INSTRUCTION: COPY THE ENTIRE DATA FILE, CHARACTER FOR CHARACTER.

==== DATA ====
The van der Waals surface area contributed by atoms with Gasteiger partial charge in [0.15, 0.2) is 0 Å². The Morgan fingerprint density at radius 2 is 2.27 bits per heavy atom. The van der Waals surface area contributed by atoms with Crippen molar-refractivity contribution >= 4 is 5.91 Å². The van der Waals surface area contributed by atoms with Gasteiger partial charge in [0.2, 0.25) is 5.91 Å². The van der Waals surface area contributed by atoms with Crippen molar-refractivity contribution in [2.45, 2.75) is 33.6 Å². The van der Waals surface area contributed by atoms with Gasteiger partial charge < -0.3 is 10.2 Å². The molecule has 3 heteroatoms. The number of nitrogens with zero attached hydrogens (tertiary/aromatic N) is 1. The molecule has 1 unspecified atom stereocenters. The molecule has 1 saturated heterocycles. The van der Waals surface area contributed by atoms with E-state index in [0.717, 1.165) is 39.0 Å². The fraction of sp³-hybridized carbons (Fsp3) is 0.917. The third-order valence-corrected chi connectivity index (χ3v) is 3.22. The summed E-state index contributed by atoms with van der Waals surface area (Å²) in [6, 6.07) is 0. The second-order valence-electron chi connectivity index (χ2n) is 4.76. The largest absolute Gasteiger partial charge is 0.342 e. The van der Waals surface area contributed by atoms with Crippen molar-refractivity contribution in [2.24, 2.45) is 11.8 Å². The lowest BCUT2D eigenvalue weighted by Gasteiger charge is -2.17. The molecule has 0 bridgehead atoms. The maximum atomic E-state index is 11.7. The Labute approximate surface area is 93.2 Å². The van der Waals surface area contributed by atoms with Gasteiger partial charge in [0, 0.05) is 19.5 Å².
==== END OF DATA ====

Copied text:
The van der Waals surface area contributed by atoms with Gasteiger partial charge in [0.15, 0.2) is 0 Å². The Morgan fingerprint density at radius 2 is 2.27 bits per heavy atom. The van der Waals surface area contributed by atoms with Crippen molar-refractivity contribution >= 4 is 5.91 Å². The van der Waals surface area contributed by atoms with Gasteiger partial charge in [0.2, 0.25) is 5.91 Å². The van der Waals surface area contributed by atoms with Crippen molar-refractivity contribution in [2.45, 2.75) is 33.6 Å². The van der Waals surface area contributed by atoms with Gasteiger partial charge < -0.3 is 10.2 Å². The molecule has 3 heteroatoms. The number of nitrogens with zero attached hydrogens (tertiary/aromatic N) is 1. The molecule has 1 unspecified atom stereocenters. The molecule has 1 saturated heterocycles. The van der Waals surface area contributed by atoms with E-state index in [0.717, 1.165) is 39.0 Å². The fraction of sp³-hybridized carbons (Fsp3) is 0.917. The third-order valence-corrected chi connectivity index (χ3v) is 3.22. The summed E-state index contributed by atoms with van der Waals surface area (Å²) in [6, 6.07) is 0. The second-order valence-electron chi connectivity index (χ2n) is 4.76. The largest absolute Gasteiger partial charge is 0.342 e. The van der Waals surface area contributed by atoms with Crippen molar-refractivity contribution in [2.24, 2.45) is 11.8 Å². The lowest BCUT2D eigenvalue weighted by Gasteiger charge is -2.17. The molecule has 0 bridgehead atoms. The maximum atomic E-state index is 11.7. The Labute approximate surface area is 93.2 Å². The van der Waals surface area contributed by atoms with Gasteiger partial charge in [0, 0.05) is 19.5 Å².